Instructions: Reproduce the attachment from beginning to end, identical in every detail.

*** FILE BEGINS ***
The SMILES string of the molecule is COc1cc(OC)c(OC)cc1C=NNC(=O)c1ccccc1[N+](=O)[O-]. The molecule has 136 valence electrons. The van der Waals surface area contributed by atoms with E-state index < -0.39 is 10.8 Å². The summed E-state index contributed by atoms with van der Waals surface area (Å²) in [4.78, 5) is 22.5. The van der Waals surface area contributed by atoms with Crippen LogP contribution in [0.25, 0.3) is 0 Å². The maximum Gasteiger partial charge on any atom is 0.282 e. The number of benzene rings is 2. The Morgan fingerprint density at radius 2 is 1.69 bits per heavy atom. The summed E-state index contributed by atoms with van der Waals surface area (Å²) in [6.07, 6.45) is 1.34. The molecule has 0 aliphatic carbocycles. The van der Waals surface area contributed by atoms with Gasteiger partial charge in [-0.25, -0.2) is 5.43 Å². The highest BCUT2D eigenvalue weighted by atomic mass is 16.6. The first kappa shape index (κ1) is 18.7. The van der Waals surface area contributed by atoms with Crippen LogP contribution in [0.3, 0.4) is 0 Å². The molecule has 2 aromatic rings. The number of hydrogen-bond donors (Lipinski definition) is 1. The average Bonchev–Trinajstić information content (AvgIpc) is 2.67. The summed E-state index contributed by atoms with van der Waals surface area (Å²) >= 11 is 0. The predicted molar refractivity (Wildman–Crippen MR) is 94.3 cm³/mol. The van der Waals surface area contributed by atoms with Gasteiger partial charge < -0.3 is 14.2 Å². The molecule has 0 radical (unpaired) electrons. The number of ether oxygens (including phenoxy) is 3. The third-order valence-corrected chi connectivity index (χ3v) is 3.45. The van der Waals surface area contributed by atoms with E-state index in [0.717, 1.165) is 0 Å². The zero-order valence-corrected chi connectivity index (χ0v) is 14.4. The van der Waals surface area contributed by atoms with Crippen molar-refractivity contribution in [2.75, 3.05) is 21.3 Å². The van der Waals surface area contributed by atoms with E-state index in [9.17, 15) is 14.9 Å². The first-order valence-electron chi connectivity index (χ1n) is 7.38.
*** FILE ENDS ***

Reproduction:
The SMILES string of the molecule is COc1cc(OC)c(OC)cc1C=NNC(=O)c1ccccc1[N+](=O)[O-]. The molecule has 136 valence electrons. The van der Waals surface area contributed by atoms with E-state index < -0.39 is 10.8 Å². The summed E-state index contributed by atoms with van der Waals surface area (Å²) in [4.78, 5) is 22.5. The van der Waals surface area contributed by atoms with Crippen LogP contribution in [0.25, 0.3) is 0 Å². The maximum Gasteiger partial charge on any atom is 0.282 e. The number of benzene rings is 2. The Morgan fingerprint density at radius 2 is 1.69 bits per heavy atom. The summed E-state index contributed by atoms with van der Waals surface area (Å²) in [6.07, 6.45) is 1.34. The molecule has 0 aliphatic carbocycles. The van der Waals surface area contributed by atoms with Gasteiger partial charge in [-0.25, -0.2) is 5.43 Å². The highest BCUT2D eigenvalue weighted by atomic mass is 16.6. The first kappa shape index (κ1) is 18.7. The van der Waals surface area contributed by atoms with Crippen LogP contribution in [0.3, 0.4) is 0 Å². The molecule has 2 aromatic rings. The number of hydrogen-bond donors (Lipinski definition) is 1. The average Bonchev–Trinajstić information content (AvgIpc) is 2.67. The summed E-state index contributed by atoms with van der Waals surface area (Å²) >= 11 is 0. The predicted molar refractivity (Wildman–Crippen MR) is 94.3 cm³/mol. The van der Waals surface area contributed by atoms with Gasteiger partial charge < -0.3 is 14.2 Å². The molecule has 0 radical (unpaired) electrons. The number of ether oxygens (including phenoxy) is 3. The third-order valence-corrected chi connectivity index (χ3v) is 3.45. The van der Waals surface area contributed by atoms with E-state index in [0.717, 1.165) is 0 Å². The zero-order valence-corrected chi connectivity index (χ0v) is 14.4. The van der Waals surface area contributed by atoms with Crippen molar-refractivity contribution in [2.75, 3.05) is 21.3 Å². The van der Waals surface area contributed by atoms with E-state index in [9.17, 15) is 14.9 Å². The first-order valence-electron chi connectivity index (χ1n) is 7.38.